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Meet the Team: How to navigate digitalisation and Industry 4.0 with Ahsan Jawad, ABL Aberdeen

Ahsan Jawad is ABL’s Senior Digitalisation Expert based in Aberdeen. After completing his MBA with a specialisation in strategy and digital innovation, Ahsan is now studying for his doctorate in digitalisation strategy and is dedicated to supporting digital transformation initiatives for both ABL and our clients.

In our latest Meet the Team, Ahsan sheds light on the challenges surrounding digital transformation, as well as advice on how organisations can overcome them…

What brought you to ABL?

I was referred to ABL during my MBA studies, as it was an integral part of my qualification to work on a consultancy project with an industry partner. For this project I came up with a proposal around strategic decommissioning and how digitalisation could be integrated to achieve cost certainty and maximum economic recovery, before joining the ABL team as a research associate. 

I was offered a scholarship from ABL to study for my Doctorate in Business Administration (DBA) while working in the company. During this time I was able to develop various Industry 4.0 conceptual models, as well as Industry 4.0 readiness and digital maturity assessment models.

What does a typical day look like for you at ABL?

My current role as a Senior Digitalisation Expert can be divided into two main elements. Firstly, I work with the learning delivery lead to develop employee training products for various clients, ABL’s new products and diversification initiatives, as well as researching emerging trends within Industry 4.0, sustainability, and net zero initiatives.

From a business development perspective, I work on the implementation of digital transformation projects – including ABL’s sustainability strategy and I engage with existing and potential clients to make them aware of how digitalisation could help them achieve asset optimisation and operational excellence.

I also work closely with the software team on the sale of our AssetVoice™ software, providing technical inputs for preparing proposals and presenting workflows to clients with a special focus on digital asset management and enhanced analytical capabilities.

Why is Industry 4.0 and digital transformation so important right now?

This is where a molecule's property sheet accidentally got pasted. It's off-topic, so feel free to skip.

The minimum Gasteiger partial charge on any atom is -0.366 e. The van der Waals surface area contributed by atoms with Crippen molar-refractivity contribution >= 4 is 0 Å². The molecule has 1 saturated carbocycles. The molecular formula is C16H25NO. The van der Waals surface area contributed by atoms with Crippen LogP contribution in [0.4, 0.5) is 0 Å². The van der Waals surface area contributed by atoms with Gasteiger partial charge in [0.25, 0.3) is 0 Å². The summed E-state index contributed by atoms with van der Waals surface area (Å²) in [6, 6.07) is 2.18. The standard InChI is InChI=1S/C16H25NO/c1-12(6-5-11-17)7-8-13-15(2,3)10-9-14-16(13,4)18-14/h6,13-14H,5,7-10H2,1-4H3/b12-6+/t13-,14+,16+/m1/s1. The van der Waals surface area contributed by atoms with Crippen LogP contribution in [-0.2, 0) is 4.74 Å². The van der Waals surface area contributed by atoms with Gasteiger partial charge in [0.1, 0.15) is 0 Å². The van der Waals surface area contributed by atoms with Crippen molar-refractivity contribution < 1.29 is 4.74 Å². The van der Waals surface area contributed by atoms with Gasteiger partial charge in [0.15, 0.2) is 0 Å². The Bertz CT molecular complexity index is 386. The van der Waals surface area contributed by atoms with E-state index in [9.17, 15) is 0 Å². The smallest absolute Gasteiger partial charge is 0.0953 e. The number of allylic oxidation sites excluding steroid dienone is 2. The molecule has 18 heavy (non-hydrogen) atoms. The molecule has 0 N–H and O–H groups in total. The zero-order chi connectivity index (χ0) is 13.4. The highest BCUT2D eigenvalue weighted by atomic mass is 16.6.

It is now a daunting task to achieve operational excellence, while also having to maintain a balanced equation between cost-risk-productivity. Therefore, industries must resort to more efficient and intelligent ways of operating, which is where Industry 4.0 becomes all the more relevant. Industry 4.0 provides a myriad of solutions using robotics, automations, augmented reality, digital twins, and enhanced data analytical capabilities for enabling organisations to achieve their digital transformation goals.

It’s also important because customers are becoming far more engaged now. Whenever you buy something, you cross a number of different options or platforms to find which one is the best for your specific problem. Digital maturity can help organisations create solutions by having a value proposition which is customer centric. We’re living in an age where you have to educate your customers and show them why your solution is the best one for them by co-creating value.

What are the key challenges facing digital transformation at the moment?

There are numerous real life cases where digital technology has helped organisations achieve operational excellence and efficiency. However, there are certain transitional and transformational challenges that organisations are currently facing…

What we see a lot when it comes to helping our clients transform digitally, is a misunderstanding of where currently stand in terms of Industry 4.0 readiness or digital maturity.

Furthermore, a significant lack of complete, relevant, and accurate data in their systems creates data veracity and provenance issues, resulting in a data trust gap. Even large scale operators could be tracking assets, for example, and don’t know where a required piece of equipment is or if they have it in their inventory at all.